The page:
Purchase this article with an account.
Chihiro Imai, Satohiro Tajima, Kazuyuki Aihara, Hideyuki Suzuki; Hybrid coding of colors: How can we unify color discrimination, categorization and memory?. Journal of Vision 2011;11(11):383. doi: https://doi.org/10.1167/11.11.383.
Download citation file:
© ARVO (1962-2015); The Authors (2016-present)
Human color perception is categorical. According to previous psychophysical studies, category has profound effects on color discrimination and memory. For example, two memory colors in different categories are more accurately discriminated than colors within an identical category (Uchikawa et al., 1996). Focal colors are remembered more accurately than non-focal colors (Heider, 1972). The mean difference between test color and recalled color increases with the delay time (Perez-Carpinell et al., 1998). Meanwhile, the activities of IT color-coding neurons differed depending upon whether the task demand is discrimination or categorization (Koida et al., 2007). Despite the accumulating evidences that suggest interaction among color category, memory and discrimination, there is no inclusive modeling study that accounts for how these different aspects of color processing emerge from the nervous system. In this study, we propose a computational model that explains the categorical effects in color perception and memory, assuming a two-dimensional space of hue and saturation. The current model considers two populations of color-coding neurons in visual cortex: ‘hue-selective neurons’ and ‘category-selective neurons’. In the former, preferred hues are homogeneously distributed, while in the latter the preferred-hues are concentrated around some points (focal colors). We modeled the recurrent processing between the two neural populations, demonstrating the iterative Bayesian estimation of the presented color information based on the previous observations. Our model reproduced the previously reported physiological and psychophysical phenomena, which include the properties of color-coding neurons in IT cortex during categorization/discrimination, and the categorical effects and the changes of saturation in color memory. These results suggest that perceptual biases found in color processing and task-dependent modulations of neural responses are explained as natural consequences of statistically optimal estimation.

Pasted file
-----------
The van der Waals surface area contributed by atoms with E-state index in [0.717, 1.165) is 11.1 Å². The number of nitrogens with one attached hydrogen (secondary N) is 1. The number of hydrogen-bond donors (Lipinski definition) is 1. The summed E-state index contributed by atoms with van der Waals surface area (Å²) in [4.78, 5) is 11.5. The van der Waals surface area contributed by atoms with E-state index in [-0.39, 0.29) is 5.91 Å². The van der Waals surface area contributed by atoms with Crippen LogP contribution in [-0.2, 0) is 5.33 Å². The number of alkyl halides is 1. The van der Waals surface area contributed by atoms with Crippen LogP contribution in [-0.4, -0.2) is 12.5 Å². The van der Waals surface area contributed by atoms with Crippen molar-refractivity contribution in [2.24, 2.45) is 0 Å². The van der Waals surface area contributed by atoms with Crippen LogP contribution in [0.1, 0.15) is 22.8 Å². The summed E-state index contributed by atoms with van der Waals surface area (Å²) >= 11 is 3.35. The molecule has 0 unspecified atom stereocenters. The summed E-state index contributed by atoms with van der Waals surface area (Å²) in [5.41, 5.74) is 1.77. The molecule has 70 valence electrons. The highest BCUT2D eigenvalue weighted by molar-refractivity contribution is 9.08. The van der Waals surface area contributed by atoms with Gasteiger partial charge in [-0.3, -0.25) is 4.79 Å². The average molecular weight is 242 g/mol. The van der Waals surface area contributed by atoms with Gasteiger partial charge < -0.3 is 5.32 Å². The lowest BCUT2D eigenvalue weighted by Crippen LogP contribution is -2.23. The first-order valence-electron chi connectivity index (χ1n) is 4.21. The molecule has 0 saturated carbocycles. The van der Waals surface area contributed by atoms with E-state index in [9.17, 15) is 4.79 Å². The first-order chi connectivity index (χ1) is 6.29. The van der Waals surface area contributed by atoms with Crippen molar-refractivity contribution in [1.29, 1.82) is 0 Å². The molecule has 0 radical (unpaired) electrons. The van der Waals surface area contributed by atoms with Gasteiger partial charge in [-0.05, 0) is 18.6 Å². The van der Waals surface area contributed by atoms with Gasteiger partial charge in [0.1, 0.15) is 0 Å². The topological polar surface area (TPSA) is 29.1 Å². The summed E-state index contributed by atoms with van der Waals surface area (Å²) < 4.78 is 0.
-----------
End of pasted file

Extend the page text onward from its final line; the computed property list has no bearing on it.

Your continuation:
This PDF is available to Subscribers Only